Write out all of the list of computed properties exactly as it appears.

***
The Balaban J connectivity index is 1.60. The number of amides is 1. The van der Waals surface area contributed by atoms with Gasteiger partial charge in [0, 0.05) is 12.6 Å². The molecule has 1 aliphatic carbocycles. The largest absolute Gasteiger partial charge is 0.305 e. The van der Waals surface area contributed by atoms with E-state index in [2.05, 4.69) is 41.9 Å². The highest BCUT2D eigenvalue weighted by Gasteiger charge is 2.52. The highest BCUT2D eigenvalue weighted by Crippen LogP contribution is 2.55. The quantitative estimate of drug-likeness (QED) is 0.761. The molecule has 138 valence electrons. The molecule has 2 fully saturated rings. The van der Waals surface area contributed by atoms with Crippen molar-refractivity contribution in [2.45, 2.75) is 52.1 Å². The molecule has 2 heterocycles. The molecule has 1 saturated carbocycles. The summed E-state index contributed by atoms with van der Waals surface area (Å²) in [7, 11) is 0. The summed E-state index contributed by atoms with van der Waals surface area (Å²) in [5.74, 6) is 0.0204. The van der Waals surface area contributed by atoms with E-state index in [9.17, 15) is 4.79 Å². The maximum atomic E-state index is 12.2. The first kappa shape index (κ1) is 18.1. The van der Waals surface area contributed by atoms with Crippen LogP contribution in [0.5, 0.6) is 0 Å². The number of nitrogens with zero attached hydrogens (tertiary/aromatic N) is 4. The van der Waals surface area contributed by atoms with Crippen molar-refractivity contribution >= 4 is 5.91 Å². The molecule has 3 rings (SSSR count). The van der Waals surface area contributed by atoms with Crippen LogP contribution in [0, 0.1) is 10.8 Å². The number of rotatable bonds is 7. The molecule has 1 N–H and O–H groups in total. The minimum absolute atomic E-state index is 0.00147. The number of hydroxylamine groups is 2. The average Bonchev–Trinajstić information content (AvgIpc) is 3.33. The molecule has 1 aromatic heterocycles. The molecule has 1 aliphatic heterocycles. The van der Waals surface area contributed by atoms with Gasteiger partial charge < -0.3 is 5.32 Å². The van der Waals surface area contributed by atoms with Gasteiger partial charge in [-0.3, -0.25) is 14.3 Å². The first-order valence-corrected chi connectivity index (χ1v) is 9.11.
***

The Balaban J connectivity index is 1.60. The number of amides is 1. The van der Waals surface area contributed by atoms with Gasteiger partial charge in [0, 0.05) is 12.6 Å². The molecule has 1 aliphatic carbocycles. The largest absolute Gasteiger partial charge is 0.305 e. The van der Waals surface area contributed by atoms with E-state index in [2.05, 4.69) is 41.9 Å². The highest BCUT2D eigenvalue weighted by Gasteiger charge is 2.52. The highest BCUT2D eigenvalue weighted by Crippen LogP contribution is 2.55. The quantitative estimate of drug-likeness (QED) is 0.761. The molecule has 138 valence electrons. The molecule has 2 fully saturated rings. The van der Waals surface area contributed by atoms with Crippen molar-refractivity contribution in [2.45, 2.75) is 52.1 Å². The molecule has 2 heterocycles. The molecule has 1 saturated carbocycles. The summed E-state index contributed by atoms with van der Waals surface area (Å²) in [7, 11) is 0. The summed E-state index contributed by atoms with van der Waals surface area (Å²) in [5.74, 6) is 0.0204. The van der Waals surface area contributed by atoms with E-state index in [9.17, 15) is 4.79 Å². The maximum atomic E-state index is 12.2. The first kappa shape index (κ1) is 18.1. The van der Waals surface area contributed by atoms with Crippen LogP contribution in [0.5, 0.6) is 0 Å². The number of nitrogens with zero attached hydrogens (tertiary/aromatic N) is 4. The van der Waals surface area contributed by atoms with Crippen molar-refractivity contribution >= 4 is 5.91 Å². The molecule has 3 rings (SSSR count). The van der Waals surface area contributed by atoms with Crippen LogP contribution in [0, 0.1) is 10.8 Å². The number of rotatable bonds is 7. The molecule has 1 N–H and O–H groups in total. The minimum absolute atomic E-state index is 0.00147. The number of hydroxylamine groups is 2. The average Bonchev–Trinajstić information content (AvgIpc) is 3.33. The molecule has 1 aromatic heterocycles. The molecule has 1 aliphatic heterocycles. The van der Waals surface area contributed by atoms with Gasteiger partial charge < -0.3 is 5.32 Å². The van der Waals surface area contributed by atoms with Gasteiger partial charge in [-0.3, -0.25) is 14.3 Å². The first-order valence-corrected chi connectivity index (χ1v) is 9.11.